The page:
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- Chicago Review Press 2007; US$ 9.99
Ten slaves—all under the age of 19—tell stories of enslavement, brutality, and dreams of freedom in this collection culled from full-length autobiographies. These accounts, selected to help teenagers relate to the horrific experiences of slaves their own age living in the not-so-distant past, include stories of young slaves torn from their mothers... more...
- University of Iowa Press 2011; US$ 27.95
In his time Benjamin Franklin (1706–1790) was the most famous American in the world. Even those personally unacquainted with the man knew him as the author of Poor Richard’s Almanack , as a pioneer in the study of electricity and a major figure in the American Enlightenment, as the creator of such life-changing innovations as the... more...
- Oxford University Press, UK 1999; US$ 8.99
Frederick Douglass's Narrative recounts his life as a slave in Maryland and escape to freedom in 1838. An important slave autobiography, it is significant both for what it tells us about slave life and about its author. It is here reprinted with contexualizing source material and other writings by Douglass, as well as an introduction discussing... more...
- Touchstone 2007; Not Available
"The first book to belong permanently to literature. It created a man." -- From the Introduction Few men could compare to Benjamin Franklin. Virtually self-taught, he excelled as an athlete, a man of letters, a printer, a scientist, a wit, an inventor, an editor, and a writer, and he was probably the most successful diplomat in American history.... more...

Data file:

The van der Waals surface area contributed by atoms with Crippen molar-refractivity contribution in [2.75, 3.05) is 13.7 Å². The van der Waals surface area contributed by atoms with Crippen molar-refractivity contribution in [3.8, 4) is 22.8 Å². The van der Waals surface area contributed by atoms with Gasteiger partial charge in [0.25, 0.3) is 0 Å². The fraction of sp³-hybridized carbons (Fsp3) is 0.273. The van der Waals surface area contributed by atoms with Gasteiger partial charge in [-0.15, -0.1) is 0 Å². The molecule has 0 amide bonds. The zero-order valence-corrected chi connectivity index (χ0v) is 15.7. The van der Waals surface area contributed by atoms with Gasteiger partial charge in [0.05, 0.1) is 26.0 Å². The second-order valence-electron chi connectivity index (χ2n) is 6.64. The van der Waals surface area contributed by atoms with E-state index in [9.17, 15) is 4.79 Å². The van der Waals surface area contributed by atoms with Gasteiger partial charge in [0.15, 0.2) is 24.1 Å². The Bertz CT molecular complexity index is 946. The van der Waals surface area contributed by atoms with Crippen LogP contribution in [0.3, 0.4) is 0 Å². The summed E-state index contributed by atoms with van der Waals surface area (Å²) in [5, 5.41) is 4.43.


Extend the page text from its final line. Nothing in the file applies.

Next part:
- NYU Press 2000; US$ 89.00
Frederick Douglass and George Fitzhugh disagreed on virtually every major issue of the day. On slavery, women's rights, and the preservation of the Union their opinions were diametrically opposed. Where Douglass thundered against the evils of slavery, Fitzhugh counted its many alleged blessings in ways that would make modern readers cringe. What... more...
- NYU Press 2012; US$ 79.00
Frederick Douglass, one of the most prominent figures in African-American and United States history, was born a slave, but escaped to the North and became a well-known anti-slavery activist, orator, and author. In The Political Thought of Frederick Douglass, Nicholas Buccola provides an important and original argument about the ideas that animated... more...
- NYU Press 2012; US$ 79.00
While it is well known that more Africans fought on behalf of the British than with the successful patriots of the American Revolution, Gerald Horne reveals in his latest work of historical recovery that after 1776, Africans and African-Americans continued to collaborate with Great Britain against the United States in battles big and small until the... more...
- LSU Press 2005; US$ 17.95
Focusing on the master-slave relationship in Louisiana's antebellum sugarcane country, The Sugar Masters explores how a modern, capitalist mind-set among planters meshed with old-style paternalistic attitudes to create one of the South's most insidiously oppressive labor systems. As author Richard Follett vividly demonstrates, the agricultural paradise... more...
- Potomac Books Inc. 1996; US$ 22.95
From Kirkus Reviews :A friendly yet not uncritical biography of the secretary of state in the Lincoln and Andrew Johnson Cabinets. Taylor--who chronicled his father's life in General Maxwell Taylor (1987)- -offers neither much original scholarship nor more...
- Oxford University Press, USA 2012; US$ 17.99
On January 29, 1774, Benjamin Franklin was called to appear before the Privy Council--a select group of the King's advisors--in an octagonal-shaped room in Whitehall Palace known as the Cockpit. Spurred by jeers and applause from the audience in the Cockpit, Solicitor General Alexander Wedderburn unleashed a withering tirade against Franklin. Though... more...